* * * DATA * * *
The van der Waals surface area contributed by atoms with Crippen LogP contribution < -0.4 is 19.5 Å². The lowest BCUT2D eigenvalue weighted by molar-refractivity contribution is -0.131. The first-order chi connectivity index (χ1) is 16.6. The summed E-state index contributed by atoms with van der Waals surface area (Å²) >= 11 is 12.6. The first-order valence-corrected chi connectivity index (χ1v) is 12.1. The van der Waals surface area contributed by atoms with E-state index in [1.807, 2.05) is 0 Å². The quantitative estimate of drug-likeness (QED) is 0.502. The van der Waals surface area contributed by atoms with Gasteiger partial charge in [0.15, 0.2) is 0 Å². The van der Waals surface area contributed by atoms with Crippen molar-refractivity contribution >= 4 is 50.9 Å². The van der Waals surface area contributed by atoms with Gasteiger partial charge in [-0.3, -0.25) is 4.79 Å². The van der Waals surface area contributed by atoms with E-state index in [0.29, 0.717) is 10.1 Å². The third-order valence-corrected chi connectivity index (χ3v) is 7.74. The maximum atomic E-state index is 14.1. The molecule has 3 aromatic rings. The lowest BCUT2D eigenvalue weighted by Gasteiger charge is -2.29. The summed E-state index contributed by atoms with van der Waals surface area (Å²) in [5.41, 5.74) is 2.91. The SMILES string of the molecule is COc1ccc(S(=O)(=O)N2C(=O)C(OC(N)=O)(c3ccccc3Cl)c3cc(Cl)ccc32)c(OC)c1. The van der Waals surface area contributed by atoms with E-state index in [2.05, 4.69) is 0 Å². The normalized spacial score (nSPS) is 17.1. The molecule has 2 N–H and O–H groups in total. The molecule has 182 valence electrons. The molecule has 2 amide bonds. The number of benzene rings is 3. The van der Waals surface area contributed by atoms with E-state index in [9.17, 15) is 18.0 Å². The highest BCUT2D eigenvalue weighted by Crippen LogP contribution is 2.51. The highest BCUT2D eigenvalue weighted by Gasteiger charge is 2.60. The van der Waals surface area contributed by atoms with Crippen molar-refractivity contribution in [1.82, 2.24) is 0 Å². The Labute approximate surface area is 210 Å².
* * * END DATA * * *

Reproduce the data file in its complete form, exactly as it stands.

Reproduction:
The van der Waals surface area contributed by atoms with Crippen LogP contribution < -0.4 is 19.5 Å². The lowest BCUT2D eigenvalue weighted by molar-refractivity contribution is -0.131. The first-order chi connectivity index (χ1) is 16.6. The summed E-state index contributed by atoms with van der Waals surface area (Å²) >= 11 is 12.6. The first-order valence-corrected chi connectivity index (χ1v) is 12.1. The van der Waals surface area contributed by atoms with E-state index in [1.807, 2.05) is 0 Å². The quantitative estimate of drug-likeness (QED) is 0.502. The van der Waals surface area contributed by atoms with Gasteiger partial charge in [0.15, 0.2) is 0 Å². The van der Waals surface area contributed by atoms with Crippen molar-refractivity contribution >= 4 is 50.9 Å². The van der Waals surface area contributed by atoms with Gasteiger partial charge in [-0.3, -0.25) is 4.79 Å². The van der Waals surface area contributed by atoms with E-state index in [0.29, 0.717) is 10.1 Å². The third-order valence-corrected chi connectivity index (χ3v) is 7.74. The maximum atomic E-state index is 14.1. The molecule has 3 aromatic rings. The lowest BCUT2D eigenvalue weighted by Gasteiger charge is -2.29. The summed E-state index contributed by atoms with van der Waals surface area (Å²) in [5.41, 5.74) is 2.91. The SMILES string of the molecule is COc1ccc(S(=O)(=O)N2C(=O)C(OC(N)=O)(c3ccccc3Cl)c3cc(Cl)ccc32)c(OC)c1. The van der Waals surface area contributed by atoms with E-state index in [2.05, 4.69) is 0 Å². The normalized spacial score (nSPS) is 17.1. The molecule has 2 N–H and O–H groups in total. The molecule has 182 valence electrons. The molecule has 2 amide bonds. The number of benzene rings is 3. The van der Waals surface area contributed by atoms with E-state index in [9.17, 15) is 18.0 Å². The highest BCUT2D eigenvalue weighted by Crippen LogP contribution is 2.51. The highest BCUT2D eigenvalue weighted by Gasteiger charge is 2.60. The van der Waals surface area contributed by atoms with Crippen molar-refractivity contribution in [1.82, 2.24) is 0 Å². The Labute approximate surface area is 210 Å².